I admit it: I'm a Dean Stockwell fan. I mean, the guy played Nick Charles, Jr., right? That should be enough of a street cred for any mystery fan. And he was one of the Carstairs kids in Home, Sweet Homicide. And he was the Leopold (or was it Loeb?) character in Compulsion. Not to mention his role as The Boy With Green Hair or his much-much-later stint as Al Calavicci in Quantum Leap. Stockwell has been in films for longer than I've been alive. Among the many movies he appeared in as a juvenile were Anchors Aweigh, Gentleman's Agreement, The Secret Garden, and (in the title role) Kim. (Stockwell got his acting chops naturally -- both parents were in the business and his father was the voice of Prince Charming in Disney's Snow White.) In the 1950s and stetcching into the 1960s, he was one of those "teen" matinee idols who sent my sister swooning. Among his many television roles were appearances on Alfred Hitchcock Presents, The Alfred Hitchcock Hour, The A-Team, Battlestar Galactica (the good one, not the crumby one), Bonanza, Burke's Law, Cannon, Captain Planet, Checkmate, Chicago Hope, Climax!, Columbo, The Commish, The Danny Thomas Show; Dick Powell Theatre, The Drew Carey Show, The Eleventh Hour, Ellery Queen, The F.B.I., The Greatest Show on Earth, Hart to Hart, Hunter, JAG, Johnny Staccato, Kraft Suspense Theatre, Lois & Clark, Mannix, McCloud, Miami Vice, Mission: Impossible, Miami Vice, Murder, She Wrote, Night Gallery, Picket Fences, Playhouse 90, Police Story, The Restless Gun, Ripcord, Simon & Simon, Stargate: SG1, Star Trek: Enterprise, The Streets of San Francisco, Tales of the Unexpected, The Tony Danza Show, The Twilight Zone (old and new series), and Wagon Train.* (Phew! Thank you, IMDB.) No stranger to Lovecraft, Stockwell appeared in both the 1970 (as Wilbur Whateley) and the 2009 (as Dr. Henry Armstrong) versions of The Dunwich Horror.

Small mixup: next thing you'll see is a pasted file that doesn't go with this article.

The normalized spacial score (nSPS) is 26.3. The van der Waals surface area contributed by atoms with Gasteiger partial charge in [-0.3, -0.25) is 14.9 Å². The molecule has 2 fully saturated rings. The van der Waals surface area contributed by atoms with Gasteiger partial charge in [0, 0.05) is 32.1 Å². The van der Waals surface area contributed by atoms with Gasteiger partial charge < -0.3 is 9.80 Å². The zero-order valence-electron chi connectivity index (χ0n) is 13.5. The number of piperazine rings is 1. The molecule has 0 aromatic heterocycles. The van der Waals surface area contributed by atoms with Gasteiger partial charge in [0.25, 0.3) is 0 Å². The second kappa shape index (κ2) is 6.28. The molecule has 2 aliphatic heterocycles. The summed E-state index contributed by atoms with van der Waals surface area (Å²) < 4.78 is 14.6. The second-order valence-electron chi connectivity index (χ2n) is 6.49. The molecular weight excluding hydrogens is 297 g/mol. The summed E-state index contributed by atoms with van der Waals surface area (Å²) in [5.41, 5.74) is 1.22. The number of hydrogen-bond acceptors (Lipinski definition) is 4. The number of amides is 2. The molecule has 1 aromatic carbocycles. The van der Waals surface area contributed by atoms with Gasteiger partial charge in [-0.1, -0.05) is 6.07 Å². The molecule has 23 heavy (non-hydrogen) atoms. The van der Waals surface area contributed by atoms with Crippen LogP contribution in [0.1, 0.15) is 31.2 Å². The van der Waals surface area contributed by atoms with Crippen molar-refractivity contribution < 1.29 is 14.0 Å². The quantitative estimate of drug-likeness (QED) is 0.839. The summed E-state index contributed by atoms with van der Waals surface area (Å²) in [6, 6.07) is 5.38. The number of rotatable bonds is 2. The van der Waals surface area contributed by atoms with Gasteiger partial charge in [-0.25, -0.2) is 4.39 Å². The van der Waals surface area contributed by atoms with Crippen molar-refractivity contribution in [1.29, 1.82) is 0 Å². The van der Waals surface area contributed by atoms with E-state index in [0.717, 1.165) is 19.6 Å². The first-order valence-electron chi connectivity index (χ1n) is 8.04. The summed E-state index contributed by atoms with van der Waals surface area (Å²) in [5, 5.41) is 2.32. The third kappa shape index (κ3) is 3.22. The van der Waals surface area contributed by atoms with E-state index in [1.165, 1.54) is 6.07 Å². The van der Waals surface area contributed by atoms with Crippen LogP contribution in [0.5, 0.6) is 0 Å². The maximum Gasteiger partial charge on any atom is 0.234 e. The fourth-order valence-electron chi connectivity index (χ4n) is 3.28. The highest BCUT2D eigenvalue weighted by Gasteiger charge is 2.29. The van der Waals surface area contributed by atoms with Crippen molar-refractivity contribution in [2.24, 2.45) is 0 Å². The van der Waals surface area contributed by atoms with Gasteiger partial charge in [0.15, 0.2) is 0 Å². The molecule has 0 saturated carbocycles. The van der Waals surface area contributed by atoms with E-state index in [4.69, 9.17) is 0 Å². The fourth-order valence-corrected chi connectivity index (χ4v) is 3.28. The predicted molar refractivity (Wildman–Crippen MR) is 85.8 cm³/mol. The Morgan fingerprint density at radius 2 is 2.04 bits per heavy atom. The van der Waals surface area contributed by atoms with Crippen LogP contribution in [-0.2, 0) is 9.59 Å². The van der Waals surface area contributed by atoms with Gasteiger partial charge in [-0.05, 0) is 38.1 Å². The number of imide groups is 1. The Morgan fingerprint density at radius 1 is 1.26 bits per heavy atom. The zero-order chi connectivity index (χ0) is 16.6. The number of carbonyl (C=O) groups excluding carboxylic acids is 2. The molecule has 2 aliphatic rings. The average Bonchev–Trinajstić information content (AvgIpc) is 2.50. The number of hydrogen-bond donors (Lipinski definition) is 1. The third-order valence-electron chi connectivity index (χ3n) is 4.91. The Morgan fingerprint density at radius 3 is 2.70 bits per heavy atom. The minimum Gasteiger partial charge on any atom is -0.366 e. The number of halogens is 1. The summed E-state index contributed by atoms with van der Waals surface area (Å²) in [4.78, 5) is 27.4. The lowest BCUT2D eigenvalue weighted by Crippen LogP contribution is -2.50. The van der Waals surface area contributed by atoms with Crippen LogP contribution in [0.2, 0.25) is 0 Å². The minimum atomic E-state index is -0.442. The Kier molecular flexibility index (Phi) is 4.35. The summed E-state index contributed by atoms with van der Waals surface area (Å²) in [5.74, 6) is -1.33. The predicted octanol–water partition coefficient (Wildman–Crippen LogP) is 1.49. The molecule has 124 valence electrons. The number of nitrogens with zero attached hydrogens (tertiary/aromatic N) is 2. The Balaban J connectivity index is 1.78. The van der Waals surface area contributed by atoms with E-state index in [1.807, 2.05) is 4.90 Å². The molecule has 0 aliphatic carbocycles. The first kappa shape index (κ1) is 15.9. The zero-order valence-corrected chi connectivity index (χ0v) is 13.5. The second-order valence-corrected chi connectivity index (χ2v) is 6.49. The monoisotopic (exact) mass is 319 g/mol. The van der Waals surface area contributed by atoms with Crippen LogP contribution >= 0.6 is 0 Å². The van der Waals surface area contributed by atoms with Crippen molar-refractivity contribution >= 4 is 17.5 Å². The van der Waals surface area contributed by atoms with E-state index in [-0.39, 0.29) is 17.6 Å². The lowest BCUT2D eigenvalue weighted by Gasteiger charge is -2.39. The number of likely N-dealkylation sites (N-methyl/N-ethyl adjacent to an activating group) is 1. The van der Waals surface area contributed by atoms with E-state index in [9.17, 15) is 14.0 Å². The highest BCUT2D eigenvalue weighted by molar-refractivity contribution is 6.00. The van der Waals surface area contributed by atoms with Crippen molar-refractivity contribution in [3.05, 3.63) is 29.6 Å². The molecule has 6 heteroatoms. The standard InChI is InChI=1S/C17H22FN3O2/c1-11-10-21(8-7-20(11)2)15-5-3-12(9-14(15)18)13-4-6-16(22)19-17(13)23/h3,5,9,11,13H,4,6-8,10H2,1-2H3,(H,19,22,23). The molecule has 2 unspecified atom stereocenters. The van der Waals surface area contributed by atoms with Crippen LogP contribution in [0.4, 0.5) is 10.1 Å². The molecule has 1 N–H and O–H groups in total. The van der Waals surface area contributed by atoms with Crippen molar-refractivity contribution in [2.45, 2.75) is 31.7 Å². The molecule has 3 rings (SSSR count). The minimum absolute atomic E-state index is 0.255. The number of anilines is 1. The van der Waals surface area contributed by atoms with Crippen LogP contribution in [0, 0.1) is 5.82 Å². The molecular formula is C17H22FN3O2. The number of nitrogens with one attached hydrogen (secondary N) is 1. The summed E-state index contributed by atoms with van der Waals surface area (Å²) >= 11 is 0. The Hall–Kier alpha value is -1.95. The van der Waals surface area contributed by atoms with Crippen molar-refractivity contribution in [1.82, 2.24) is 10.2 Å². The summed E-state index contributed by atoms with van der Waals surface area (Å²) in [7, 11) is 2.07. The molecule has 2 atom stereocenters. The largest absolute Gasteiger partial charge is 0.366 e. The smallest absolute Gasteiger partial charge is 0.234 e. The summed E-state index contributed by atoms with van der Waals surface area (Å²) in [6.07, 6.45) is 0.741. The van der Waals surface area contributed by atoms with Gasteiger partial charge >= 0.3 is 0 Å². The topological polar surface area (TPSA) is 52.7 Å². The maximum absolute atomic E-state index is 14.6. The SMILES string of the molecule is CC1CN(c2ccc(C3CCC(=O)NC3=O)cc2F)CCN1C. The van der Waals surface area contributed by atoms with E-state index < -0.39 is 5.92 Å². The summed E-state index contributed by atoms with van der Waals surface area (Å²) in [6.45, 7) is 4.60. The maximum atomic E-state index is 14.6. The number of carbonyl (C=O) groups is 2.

All of which is a long-winded way to inroduce Stockwell as The Werewolf of Washington.Stockwell plays Jack Whittier, a reporter who has been bitten by a werewolf in Hungary (and we all know what that means). He travels back to the United States to become a press assistant to the President, so we can easliy predict that this is a political horror movie with bite. Character actor Biff McGuire plays the president. Look closely and you might see well-known character actor James Tolkan. Look even closer and you might see Dean Stockwell's father, Harry, among the military. And, as Marion, there's Jane House, an actress I had never heard of, but I do like her name.
This movie is pretty bad. How bad? Well, to quote one on-line reviewer, The Werewolf of Washington is "[P]roof that Ed Wood was by no means the worst director." So, to whom goes that honor? None other than Milton Moses Ginsberg, who has directed only five movies (two of them shorts) in his career. And who penned this turkey? Why, none other than Milton Moses Ginsberg, whose only five writing credits are for the five movies he directed.
Put a clothespin to your nose, click on the link below, and watch Dean Stockwell try to give some class to a very bad flick.
*How he missed appearing on The Love Boat is anyone's guess.
For a much better selection of today's Overlooked Films and Such, saunter on over to Sweet Freedom, where linkmaster Todd Mason will do his stuff.